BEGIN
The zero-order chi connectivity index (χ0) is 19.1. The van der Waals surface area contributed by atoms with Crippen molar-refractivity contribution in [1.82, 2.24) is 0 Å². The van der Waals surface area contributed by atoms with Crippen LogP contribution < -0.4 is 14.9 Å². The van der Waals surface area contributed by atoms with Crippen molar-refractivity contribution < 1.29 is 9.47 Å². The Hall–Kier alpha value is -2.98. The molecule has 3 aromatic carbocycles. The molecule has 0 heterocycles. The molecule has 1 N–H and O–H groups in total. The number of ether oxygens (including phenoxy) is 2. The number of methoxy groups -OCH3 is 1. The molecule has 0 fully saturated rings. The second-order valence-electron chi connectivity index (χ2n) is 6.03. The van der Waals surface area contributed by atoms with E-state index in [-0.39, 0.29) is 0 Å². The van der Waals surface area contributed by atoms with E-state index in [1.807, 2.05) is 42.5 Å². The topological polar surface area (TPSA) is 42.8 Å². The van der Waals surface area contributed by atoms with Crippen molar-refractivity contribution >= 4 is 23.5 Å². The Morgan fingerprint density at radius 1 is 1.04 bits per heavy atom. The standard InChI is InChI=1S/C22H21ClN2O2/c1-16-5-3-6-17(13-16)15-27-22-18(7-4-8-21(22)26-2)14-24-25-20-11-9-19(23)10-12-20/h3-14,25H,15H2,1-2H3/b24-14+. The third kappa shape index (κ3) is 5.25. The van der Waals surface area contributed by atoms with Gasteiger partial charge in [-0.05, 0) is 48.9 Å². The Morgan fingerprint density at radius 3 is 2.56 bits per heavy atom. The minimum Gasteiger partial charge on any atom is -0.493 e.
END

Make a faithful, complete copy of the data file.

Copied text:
The zero-order chi connectivity index (χ0) is 19.1. The van der Waals surface area contributed by atoms with Crippen molar-refractivity contribution in [1.82, 2.24) is 0 Å². The van der Waals surface area contributed by atoms with Crippen LogP contribution < -0.4 is 14.9 Å². The van der Waals surface area contributed by atoms with Crippen molar-refractivity contribution < 1.29 is 9.47 Å². The Hall–Kier alpha value is -2.98. The molecule has 3 aromatic carbocycles. The molecule has 0 heterocycles. The molecule has 1 N–H and O–H groups in total. The number of ether oxygens (including phenoxy) is 2. The number of methoxy groups -OCH3 is 1. The molecule has 0 fully saturated rings. The second-order valence-electron chi connectivity index (χ2n) is 6.03. The van der Waals surface area contributed by atoms with E-state index in [-0.39, 0.29) is 0 Å². The van der Waals surface area contributed by atoms with E-state index in [1.807, 2.05) is 42.5 Å². The topological polar surface area (TPSA) is 42.8 Å². The van der Waals surface area contributed by atoms with Crippen molar-refractivity contribution >= 4 is 23.5 Å². The Morgan fingerprint density at radius 1 is 1.04 bits per heavy atom. The standard InChI is InChI=1S/C22H21ClN2O2/c1-16-5-3-6-17(13-16)15-27-22-18(7-4-8-21(22)26-2)14-24-25-20-11-9-19(23)10-12-20/h3-14,25H,15H2,1-2H3/b24-14+. The third kappa shape index (κ3) is 5.25. The van der Waals surface area contributed by atoms with Gasteiger partial charge in [-0.05, 0) is 48.9 Å². The Morgan fingerprint density at radius 3 is 2.56 bits per heavy atom. The minimum Gasteiger partial charge on any atom is -0.493 e.